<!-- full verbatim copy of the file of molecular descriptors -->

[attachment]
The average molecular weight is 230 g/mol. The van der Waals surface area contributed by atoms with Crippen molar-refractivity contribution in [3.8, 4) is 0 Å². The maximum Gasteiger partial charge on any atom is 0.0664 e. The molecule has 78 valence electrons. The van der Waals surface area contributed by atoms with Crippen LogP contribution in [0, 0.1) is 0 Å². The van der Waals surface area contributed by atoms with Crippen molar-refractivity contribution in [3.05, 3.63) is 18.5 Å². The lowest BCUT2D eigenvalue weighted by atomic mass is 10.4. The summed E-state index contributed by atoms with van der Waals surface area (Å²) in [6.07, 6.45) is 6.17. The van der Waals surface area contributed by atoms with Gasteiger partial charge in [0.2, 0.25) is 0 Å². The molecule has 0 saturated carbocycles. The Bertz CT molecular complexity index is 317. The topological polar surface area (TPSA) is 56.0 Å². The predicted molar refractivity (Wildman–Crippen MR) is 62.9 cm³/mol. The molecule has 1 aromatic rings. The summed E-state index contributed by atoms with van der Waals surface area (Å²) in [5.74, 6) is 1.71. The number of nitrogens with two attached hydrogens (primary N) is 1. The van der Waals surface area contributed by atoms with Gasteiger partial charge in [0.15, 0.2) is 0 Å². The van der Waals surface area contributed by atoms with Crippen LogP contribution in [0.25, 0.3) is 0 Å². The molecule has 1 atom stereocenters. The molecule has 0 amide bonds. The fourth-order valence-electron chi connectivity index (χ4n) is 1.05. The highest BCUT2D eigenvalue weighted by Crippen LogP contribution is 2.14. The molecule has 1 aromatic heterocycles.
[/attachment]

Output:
The average molecular weight is 230 g/mol. The van der Waals surface area contributed by atoms with Crippen molar-refractivity contribution in [3.8, 4) is 0 Å². The maximum Gasteiger partial charge on any atom is 0.0664 e. The molecule has 78 valence electrons. The van der Waals surface area contributed by atoms with Crippen LogP contribution in [0, 0.1) is 0 Å². The van der Waals surface area contributed by atoms with Crippen molar-refractivity contribution in [3.05, 3.63) is 18.5 Å². The lowest BCUT2D eigenvalue weighted by atomic mass is 10.4. The summed E-state index contributed by atoms with van der Waals surface area (Å²) in [6.07, 6.45) is 6.17. The van der Waals surface area contributed by atoms with Gasteiger partial charge in [0.2, 0.25) is 0 Å². The molecule has 0 saturated carbocycles. The Bertz CT molecular complexity index is 317. The topological polar surface area (TPSA) is 56.0 Å². The predicted molar refractivity (Wildman–Crippen MR) is 62.9 cm³/mol. The molecule has 1 aromatic rings. The summed E-state index contributed by atoms with van der Waals surface area (Å²) in [5.74, 6) is 1.71. The number of nitrogens with two attached hydrogens (primary N) is 1. The van der Waals surface area contributed by atoms with Gasteiger partial charge in [0.15, 0.2) is 0 Å². The van der Waals surface area contributed by atoms with Crippen LogP contribution in [0.25, 0.3) is 0 Å². The molecule has 1 atom stereocenters. The molecule has 0 amide bonds. The fourth-order valence-electron chi connectivity index (χ4n) is 1.05. The highest BCUT2D eigenvalue weighted by Crippen LogP contribution is 2.14. The molecule has 1 aromatic heterocycles.